The IEEE-1394 limits the available cable length to 4.5 meter. Fortunately, AS5643 extends obtainable length significantly by adding transformers as well as defines the types of cables and connectors. Still, quite often this is not enough. Then repeaters are very useful to add another cable run. Repeaters can help as they typically use active 1394 PHY layer devices. The IEEE-1394 specification limits the total number of devices on a single 1394 bus to 63, the number of devices in a single chain to 16 as well as the available bus power (not applicable if the repeaters are self-powered which is typically the case in AS5643 implementations). For in-line extensions repeaters typically have a pass-through configuration, i.e. connectors to either side of the enclosure connected to different ports on the same PHY.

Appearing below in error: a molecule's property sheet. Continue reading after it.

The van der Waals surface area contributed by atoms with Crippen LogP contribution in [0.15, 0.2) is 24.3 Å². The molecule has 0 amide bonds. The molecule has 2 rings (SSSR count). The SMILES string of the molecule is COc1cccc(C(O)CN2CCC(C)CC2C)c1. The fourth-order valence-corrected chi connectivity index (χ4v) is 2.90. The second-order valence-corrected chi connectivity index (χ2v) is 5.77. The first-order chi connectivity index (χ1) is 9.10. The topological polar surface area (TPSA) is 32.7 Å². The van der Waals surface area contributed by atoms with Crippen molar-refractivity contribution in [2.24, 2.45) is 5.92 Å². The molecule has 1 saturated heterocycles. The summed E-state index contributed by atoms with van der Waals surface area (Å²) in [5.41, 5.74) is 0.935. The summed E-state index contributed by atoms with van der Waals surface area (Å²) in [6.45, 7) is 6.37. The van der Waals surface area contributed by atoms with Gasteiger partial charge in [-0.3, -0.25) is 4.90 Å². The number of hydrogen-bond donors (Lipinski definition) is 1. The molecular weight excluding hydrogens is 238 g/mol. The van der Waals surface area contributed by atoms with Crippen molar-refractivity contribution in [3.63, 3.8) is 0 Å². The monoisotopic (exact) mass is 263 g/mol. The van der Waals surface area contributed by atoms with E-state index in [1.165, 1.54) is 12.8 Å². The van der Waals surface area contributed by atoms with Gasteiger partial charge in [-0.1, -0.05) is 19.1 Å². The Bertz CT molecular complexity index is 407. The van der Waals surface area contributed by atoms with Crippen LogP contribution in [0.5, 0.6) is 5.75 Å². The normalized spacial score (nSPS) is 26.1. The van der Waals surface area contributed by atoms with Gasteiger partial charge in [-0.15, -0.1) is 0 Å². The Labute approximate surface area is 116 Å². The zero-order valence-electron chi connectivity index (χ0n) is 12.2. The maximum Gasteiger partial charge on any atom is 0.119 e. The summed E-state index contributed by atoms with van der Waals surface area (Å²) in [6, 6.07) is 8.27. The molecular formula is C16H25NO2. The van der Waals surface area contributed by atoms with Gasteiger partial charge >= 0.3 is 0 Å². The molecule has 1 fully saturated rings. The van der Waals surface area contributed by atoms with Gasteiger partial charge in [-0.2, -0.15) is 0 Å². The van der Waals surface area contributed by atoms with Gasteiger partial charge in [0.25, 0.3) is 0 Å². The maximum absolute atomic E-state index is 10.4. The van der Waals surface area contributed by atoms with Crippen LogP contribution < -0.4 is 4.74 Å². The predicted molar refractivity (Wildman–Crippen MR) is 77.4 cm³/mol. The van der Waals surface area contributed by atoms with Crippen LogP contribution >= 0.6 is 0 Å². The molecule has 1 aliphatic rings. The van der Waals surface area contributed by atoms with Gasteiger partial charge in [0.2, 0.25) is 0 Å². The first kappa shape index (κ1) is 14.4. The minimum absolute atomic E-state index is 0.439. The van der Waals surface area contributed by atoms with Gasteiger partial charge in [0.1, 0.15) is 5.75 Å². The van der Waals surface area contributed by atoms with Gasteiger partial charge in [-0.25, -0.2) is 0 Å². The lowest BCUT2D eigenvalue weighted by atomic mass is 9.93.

Another interesting usage mode is to use the repeater as node replacements. Assume you are building a complex A&D system. And further assume that - while your system is already built - a single device is missing (not available yet or missing because of damage/repair/...). Depending on your network configuration that can result that some devices on your bus might no longer be connected to the rest. However, when using the repeater as a node replacement the bus integrity can be maintained on a physical level. Granted, the repeater will have no higher-level functionality but at least all nodes are still connected. In this case a pass-through connector configuration is not ideal and is better replaced with running multiple port connections through a single 38999 connector.